1911 Encyclopædia Britannica/Organon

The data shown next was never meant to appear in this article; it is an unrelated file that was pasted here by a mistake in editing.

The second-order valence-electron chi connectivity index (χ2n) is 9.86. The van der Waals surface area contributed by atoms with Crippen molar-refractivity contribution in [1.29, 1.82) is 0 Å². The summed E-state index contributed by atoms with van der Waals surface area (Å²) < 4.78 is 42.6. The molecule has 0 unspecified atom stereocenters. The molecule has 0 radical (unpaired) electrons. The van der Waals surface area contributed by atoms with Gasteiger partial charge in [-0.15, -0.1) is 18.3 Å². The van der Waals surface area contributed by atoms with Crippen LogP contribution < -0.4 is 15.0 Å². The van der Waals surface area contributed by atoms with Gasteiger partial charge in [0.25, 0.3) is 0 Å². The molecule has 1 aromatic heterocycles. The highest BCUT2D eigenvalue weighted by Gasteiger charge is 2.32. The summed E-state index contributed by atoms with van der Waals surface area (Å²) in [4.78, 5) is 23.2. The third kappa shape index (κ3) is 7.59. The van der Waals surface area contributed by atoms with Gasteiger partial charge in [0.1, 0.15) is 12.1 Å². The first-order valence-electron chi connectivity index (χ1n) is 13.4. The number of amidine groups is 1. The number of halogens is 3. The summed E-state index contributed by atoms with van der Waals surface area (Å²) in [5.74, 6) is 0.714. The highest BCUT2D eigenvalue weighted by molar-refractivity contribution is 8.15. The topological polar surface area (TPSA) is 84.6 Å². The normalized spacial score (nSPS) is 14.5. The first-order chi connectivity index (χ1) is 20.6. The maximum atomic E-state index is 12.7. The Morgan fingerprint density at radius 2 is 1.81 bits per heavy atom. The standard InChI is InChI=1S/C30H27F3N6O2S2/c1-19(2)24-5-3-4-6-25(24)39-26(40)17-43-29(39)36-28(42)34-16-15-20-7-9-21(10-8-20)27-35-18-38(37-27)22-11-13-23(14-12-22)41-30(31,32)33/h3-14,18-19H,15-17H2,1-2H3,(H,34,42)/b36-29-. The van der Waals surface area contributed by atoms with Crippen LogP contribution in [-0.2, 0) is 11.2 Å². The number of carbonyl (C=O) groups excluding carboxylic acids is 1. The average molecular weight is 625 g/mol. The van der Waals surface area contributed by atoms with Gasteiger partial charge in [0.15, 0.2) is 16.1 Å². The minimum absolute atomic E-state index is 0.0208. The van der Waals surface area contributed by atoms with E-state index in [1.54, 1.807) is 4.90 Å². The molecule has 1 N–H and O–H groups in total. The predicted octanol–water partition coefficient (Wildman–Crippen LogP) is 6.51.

ORGANON (Gr. ὄργανον, instrument, from ἕργον, work), the name given to Aristotle's logical treatises. They are so called because logic is itself neither a speculative science nor a practical art in the ordinary sense, but an aid or instrument to all scientific thought. Francis Bacon, regarding the Aristotelian logic as he understood it as of no avail, gave to his own treatise the name Novum Organum in the belief that he had discovered a new inductive logic which would lead necessarily to the acquisition of new scientific knowledge. Compare also Whewell’s Novum Organum Renovatum and Lambert’s Neues Organon. In medieval music the term was applied in a similar sense to early attempts at improvised counterpoint i.e. a part sung as an accompaniment above or below the melody or plainsong; it consisted of 8ths and 5ths (or 4ths) added to the plainsong.